Hong Kong’s entry into the Smart Banking Era has taken another leap forward with the recent announcement of the Hong Kong Monetary Authority (HKMA) now having granted eight virtual banking licenses. The licenses have gone to; Welab Digital Limited, Livi VB Limited, SC Digital Solutions Limited, ZhongAn Virtual Finance, Ant SME, Insight Fintech, Infinium and PingAn One Connect. Despite interest from a further 21 applicants, it is thought that HKMA won’t be granting any more licenses in the near future. We can expect to see these companies start to launch in the next 6 to 9 months.
Mr Norman T.L Chan, Chief Executive of the HKMA said, “It is a major milestone in reinforcing Hong Hong’s position as a premier international financial centre. I believe that virtual banks will not only help drive fintech and innovation, but also bring about brand new customer experiences and further promote financial inclusion in Hong Kong”.
These are exciting times for financial services not only for the firms themselves but for the inclusiveness and experiences of customers. This brave new world is not without its challenges. Existing banks have found it hard to compete with the nimbleness of new virtual banks due to their legacy systems and huge cost base. It is estimated that cost savings of between 20% and 40% can be achieved through the lack of back office processing systems, office space and staffing.
As a bank, Standard Chartered has taken the step to future proof by operating in this space, entering into a joint venture and creating SC Digital Solutions Limited. It will be interesting to see how smoothly the merging of the cultures and operations of the different industries who have come together goes.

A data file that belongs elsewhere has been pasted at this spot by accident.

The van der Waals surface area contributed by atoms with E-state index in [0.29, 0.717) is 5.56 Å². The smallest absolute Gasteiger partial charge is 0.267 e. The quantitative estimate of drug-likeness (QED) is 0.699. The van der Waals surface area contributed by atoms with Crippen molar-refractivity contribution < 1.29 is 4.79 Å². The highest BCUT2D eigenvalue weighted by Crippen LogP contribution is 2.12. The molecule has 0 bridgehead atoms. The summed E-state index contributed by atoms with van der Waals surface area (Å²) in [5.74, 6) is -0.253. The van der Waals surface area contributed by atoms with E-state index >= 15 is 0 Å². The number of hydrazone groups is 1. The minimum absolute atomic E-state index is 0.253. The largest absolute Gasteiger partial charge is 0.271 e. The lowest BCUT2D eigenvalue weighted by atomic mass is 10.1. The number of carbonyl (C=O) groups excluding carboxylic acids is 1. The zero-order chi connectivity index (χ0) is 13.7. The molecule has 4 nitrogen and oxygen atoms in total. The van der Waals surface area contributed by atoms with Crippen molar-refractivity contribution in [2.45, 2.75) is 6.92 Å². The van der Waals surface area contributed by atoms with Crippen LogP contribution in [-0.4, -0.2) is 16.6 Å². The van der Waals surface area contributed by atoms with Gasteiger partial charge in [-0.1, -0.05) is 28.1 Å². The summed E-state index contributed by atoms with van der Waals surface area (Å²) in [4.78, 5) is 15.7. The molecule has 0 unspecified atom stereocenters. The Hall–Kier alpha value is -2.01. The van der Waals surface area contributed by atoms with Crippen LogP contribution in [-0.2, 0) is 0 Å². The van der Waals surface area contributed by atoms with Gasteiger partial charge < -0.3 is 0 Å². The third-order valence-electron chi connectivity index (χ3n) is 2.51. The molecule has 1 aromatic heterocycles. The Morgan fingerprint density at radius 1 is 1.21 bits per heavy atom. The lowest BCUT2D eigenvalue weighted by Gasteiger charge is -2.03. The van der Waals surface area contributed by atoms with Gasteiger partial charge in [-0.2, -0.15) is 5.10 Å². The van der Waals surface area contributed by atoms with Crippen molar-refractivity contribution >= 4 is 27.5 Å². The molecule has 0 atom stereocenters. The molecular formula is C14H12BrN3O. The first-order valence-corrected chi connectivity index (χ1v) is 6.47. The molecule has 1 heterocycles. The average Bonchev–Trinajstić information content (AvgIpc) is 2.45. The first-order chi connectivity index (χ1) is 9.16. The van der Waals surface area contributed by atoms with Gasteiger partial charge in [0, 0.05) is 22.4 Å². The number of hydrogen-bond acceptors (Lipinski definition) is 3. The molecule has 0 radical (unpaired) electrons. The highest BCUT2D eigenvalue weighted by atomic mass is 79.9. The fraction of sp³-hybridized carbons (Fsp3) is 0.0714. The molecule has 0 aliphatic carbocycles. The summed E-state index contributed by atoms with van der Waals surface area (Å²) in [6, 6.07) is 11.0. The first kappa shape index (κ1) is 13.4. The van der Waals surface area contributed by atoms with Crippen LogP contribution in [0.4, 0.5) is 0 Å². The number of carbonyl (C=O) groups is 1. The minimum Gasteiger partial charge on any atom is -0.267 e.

Joint ventures with banks will not only help with stipulations around large minimum capital requirements but their financial services expertise and experience will be advantageous. Those without existing banking connections will be entering into a new area from unregulated or vastly differently regulated environments and they must build their teams to ensure they have the right skills.
Virtual banking relies on big data, ever advancing technology and analytics. Cyber-attack defenses, efficient systems and processes, and risk measures will demand risk talent to build risk models and bring quant expertise as well as implementing controls, machine learning, algorithms, and artificial intelligence (AI).
The desire to prove compliance as well as security will be just as high. Compliance expertise will be crucial for meeting existing banking standards while determining how their execution will need to be different. They will also need to be planning ahead for new regulation that is sure to swiftly follow to address virtual banks specifically. They can look to the UK to see how the Financial Conduct Authority (FCA) and Prudential Regulatory Authority (PRA) have adapted to virtual banking with companies such as Munzo having been founded in 2015.
The agility of virtual banks gives them an advantage with new legislation such as GDPR and PSD2 as they won’t have historical data stored in lots of different legacy systems. Their technological base could also give them the edge when it comes to developing innovative solutions.
Roles will already have been in place, helping to address very high benchmarks set by HKMA and their ‘Guideline on Authorisation of Virtual Banks. Now that the applications have been granted, resource requirements will be stepping up as they test and gain approvals of their newly formed architecture before being released to the public, ready to meet a stringent level of scrutiny in this new market. The first years will be critical for minimising risks and then hiring numbers and requirements will grow as the companies do.
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